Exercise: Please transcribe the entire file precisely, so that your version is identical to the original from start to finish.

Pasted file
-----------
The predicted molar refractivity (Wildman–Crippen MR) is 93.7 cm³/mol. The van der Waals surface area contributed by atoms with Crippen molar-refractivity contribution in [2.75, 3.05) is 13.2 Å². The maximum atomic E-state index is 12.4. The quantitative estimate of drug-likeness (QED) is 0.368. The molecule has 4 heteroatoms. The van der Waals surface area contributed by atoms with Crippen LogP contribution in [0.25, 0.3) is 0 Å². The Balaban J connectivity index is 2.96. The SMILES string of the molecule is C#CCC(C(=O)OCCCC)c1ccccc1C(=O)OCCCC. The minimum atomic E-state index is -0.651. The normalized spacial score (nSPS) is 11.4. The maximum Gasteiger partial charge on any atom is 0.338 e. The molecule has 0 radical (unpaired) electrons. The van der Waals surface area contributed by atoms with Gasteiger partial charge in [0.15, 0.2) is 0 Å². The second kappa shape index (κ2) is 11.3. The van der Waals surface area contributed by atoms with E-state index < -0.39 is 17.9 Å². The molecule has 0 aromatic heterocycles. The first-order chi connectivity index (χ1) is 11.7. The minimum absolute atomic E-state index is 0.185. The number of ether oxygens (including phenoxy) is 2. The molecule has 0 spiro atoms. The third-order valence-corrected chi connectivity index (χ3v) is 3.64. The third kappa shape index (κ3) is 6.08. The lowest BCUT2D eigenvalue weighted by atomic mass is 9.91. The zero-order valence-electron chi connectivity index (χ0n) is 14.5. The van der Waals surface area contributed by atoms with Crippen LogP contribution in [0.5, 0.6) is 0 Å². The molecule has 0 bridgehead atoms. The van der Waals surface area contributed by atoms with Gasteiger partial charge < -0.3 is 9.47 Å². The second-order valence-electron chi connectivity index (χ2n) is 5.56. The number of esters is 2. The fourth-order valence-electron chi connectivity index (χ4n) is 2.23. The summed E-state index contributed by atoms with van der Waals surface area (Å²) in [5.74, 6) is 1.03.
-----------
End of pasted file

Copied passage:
The predicted molar refractivity (Wildman–Crippen MR) is 93.7 cm³/mol. The van der Waals surface area contributed by atoms with Crippen molar-refractivity contribution in [2.75, 3.05) is 13.2 Å². The maximum atomic E-state index is 12.4. The quantitative estimate of drug-likeness (QED) is 0.368. The molecule has 4 heteroatoms. The van der Waals surface area contributed by atoms with Crippen LogP contribution in [0.25, 0.3) is 0 Å². The Balaban J connectivity index is 2.96. The SMILES string of the molecule is C#CCC(C(=O)OCCCC)c1ccccc1C(=O)OCCCC. The minimum atomic E-state index is -0.651. The normalized spacial score (nSPS) is 11.4. The maximum Gasteiger partial charge on any atom is 0.338 e. The molecule has 0 radical (unpaired) electrons. The van der Waals surface area contributed by atoms with Gasteiger partial charge in [0.15, 0.2) is 0 Å². The second kappa shape index (κ2) is 11.3. The van der Waals surface area contributed by atoms with E-state index < -0.39 is 17.9 Å². The molecule has 0 aromatic heterocycles. The first-order chi connectivity index (χ1) is 11.7. The minimum absolute atomic E-state index is 0.185. The number of ether oxygens (including phenoxy) is 2. The molecule has 0 spiro atoms. The third-order valence-corrected chi connectivity index (χ3v) is 3.64. The third kappa shape index (κ3) is 6.08. The lowest BCUT2D eigenvalue weighted by atomic mass is 9.91. The zero-order valence-electron chi connectivity index (χ0n) is 14.5. The van der Waals surface area contributed by atoms with Crippen LogP contribution in [0.5, 0.6) is 0 Å². The molecule has 0 bridgehead atoms. The van der Waals surface area contributed by atoms with Gasteiger partial charge < -0.3 is 9.47 Å². The second-order valence-electron chi connectivity index (χ2n) is 5.56. The number of esters is 2. The fourth-order valence-electron chi connectivity index (χ4n) is 2.23. The summed E-state index contributed by atoms with van der Waals surface area (Å²) in [5.74, 6) is 1.03.